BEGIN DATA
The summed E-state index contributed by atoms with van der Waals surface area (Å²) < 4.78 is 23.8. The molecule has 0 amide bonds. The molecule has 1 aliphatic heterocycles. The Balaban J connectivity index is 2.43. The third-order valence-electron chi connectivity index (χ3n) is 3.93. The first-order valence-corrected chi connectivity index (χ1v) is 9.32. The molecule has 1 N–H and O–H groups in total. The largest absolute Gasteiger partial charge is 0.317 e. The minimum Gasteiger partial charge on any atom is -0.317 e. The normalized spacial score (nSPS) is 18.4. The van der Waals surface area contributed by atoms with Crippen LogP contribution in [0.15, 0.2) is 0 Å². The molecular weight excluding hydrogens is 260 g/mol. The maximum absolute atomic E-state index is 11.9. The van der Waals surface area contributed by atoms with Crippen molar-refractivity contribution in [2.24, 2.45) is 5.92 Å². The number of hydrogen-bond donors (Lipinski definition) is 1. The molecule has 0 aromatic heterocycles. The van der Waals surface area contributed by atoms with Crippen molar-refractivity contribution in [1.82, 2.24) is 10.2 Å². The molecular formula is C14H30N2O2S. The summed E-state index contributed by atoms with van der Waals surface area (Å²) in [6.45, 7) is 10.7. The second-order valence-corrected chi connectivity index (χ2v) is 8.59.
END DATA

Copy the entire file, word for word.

The summed E-state index contributed by atoms with van der Waals surface area (Å²) < 4.78 is 23.8. The molecule has 0 amide bonds. The molecule has 1 aliphatic heterocycles. The Balaban J connectivity index is 2.43. The third-order valence-electron chi connectivity index (χ3n) is 3.93. The first-order valence-corrected chi connectivity index (χ1v) is 9.32. The molecule has 1 N–H and O–H groups in total. The largest absolute Gasteiger partial charge is 0.317 e. The minimum Gasteiger partial charge on any atom is -0.317 e. The normalized spacial score (nSPS) is 18.4. The van der Waals surface area contributed by atoms with Crippen LogP contribution in [0.15, 0.2) is 0 Å². The molecular weight excluding hydrogens is 260 g/mol. The maximum absolute atomic E-state index is 11.9. The van der Waals surface area contributed by atoms with Crippen molar-refractivity contribution in [2.24, 2.45) is 5.92 Å². The number of hydrogen-bond donors (Lipinski definition) is 1. The molecule has 0 aromatic heterocycles. The van der Waals surface area contributed by atoms with Crippen molar-refractivity contribution in [1.82, 2.24) is 10.2 Å². The molecular formula is C14H30N2O2S. The summed E-state index contributed by atoms with van der Waals surface area (Å²) in [6.45, 7) is 10.7. The second-order valence-corrected chi connectivity index (χ2v) is 8.59.